Digging in the Dirt

Digging in the Dirt

From Chicken Soup for the Grandma's Soul

Digging in the Dirt

In the name of God, stop a moment, cease your work, look around you. . . .

Leo Tolstoy

“Dig in the dirt with me, Noni.”

My three-year-old grandson, Ethan, stood in the kitchen with pleading eyes and a big spoon. I had two large clay pots with soil that needed changing, and he needed something to do—a perfect match. After getting the necessary digging utensil from the junk drawer, he’d rushed to the deck and sent dirt flying everywhere. I could just imagine my daughter’s reaction to his dirty clothes, but that was okay with me. As the grandma, I’m allowed to spoil.

It was hard to resist his invitation to play, but I had a meeting that night and I still had to fix supper.

“I can’t right now, honey. Noni’s busy.”

Ethan hung his head and stared at his shoes all the way back outside. Guilt hovered over me while I chopped celery and onions for meatloaf. Some grandma! But, I reasoned, it’s different being a grandmother these days. I’m younger, busier. I don’t have time to play like mine did when I was a child.

As I watched Ethan through the window, memories of a tea party with my grandmother surfaced. I remembered how Mammie filled my blue plastic teapot with coffee-milk and served toasted pound cake slathered in butter. She carried the tray as we walked to the patio and sat under the old magnolia tree that was full of fragrant, creamy-white blooms. I served the cake, poured the coffee into tiny plastic cups and stirred with an even tinier spoon. Our playtime probably lasted less than thirty minutes, and yet, after all these years, I still remembered.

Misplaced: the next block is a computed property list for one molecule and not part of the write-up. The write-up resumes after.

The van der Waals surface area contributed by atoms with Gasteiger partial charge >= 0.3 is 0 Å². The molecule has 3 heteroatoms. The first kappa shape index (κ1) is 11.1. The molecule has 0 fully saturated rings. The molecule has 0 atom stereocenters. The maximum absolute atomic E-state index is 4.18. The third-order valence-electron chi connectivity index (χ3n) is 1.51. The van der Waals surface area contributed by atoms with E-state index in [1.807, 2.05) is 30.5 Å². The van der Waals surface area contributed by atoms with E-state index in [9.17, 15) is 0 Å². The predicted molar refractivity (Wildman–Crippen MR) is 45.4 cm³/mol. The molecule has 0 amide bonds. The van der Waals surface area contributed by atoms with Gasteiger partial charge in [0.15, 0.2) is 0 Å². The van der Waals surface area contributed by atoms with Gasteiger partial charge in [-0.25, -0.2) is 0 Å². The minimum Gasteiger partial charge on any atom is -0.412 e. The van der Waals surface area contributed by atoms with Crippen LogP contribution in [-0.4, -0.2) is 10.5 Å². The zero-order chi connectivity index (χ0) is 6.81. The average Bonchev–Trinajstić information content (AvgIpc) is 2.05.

Ethan saw me watching him and pointed to the pot. He had emptied it. I waved and nodded to him. Just then it dawned on me that my love for flowers came from Mammie. She had dug in the dirt with me. I recalled the new bag of potting soil and flower seeds I had in the garage. It would be fun to plant seeds and watch them grow with my little grandson.

I left my knife on the chopping block, found another old spoon and went outside.

“Noni can play now.”

Ethan clapped his dirty hands as I plopped down beside him. What fun we had that sunny afternoon. Supper was on time, and so was I for my meeting.

I learned the important life secret that Mammie always knew: there’s always time to play.

Linda Apple

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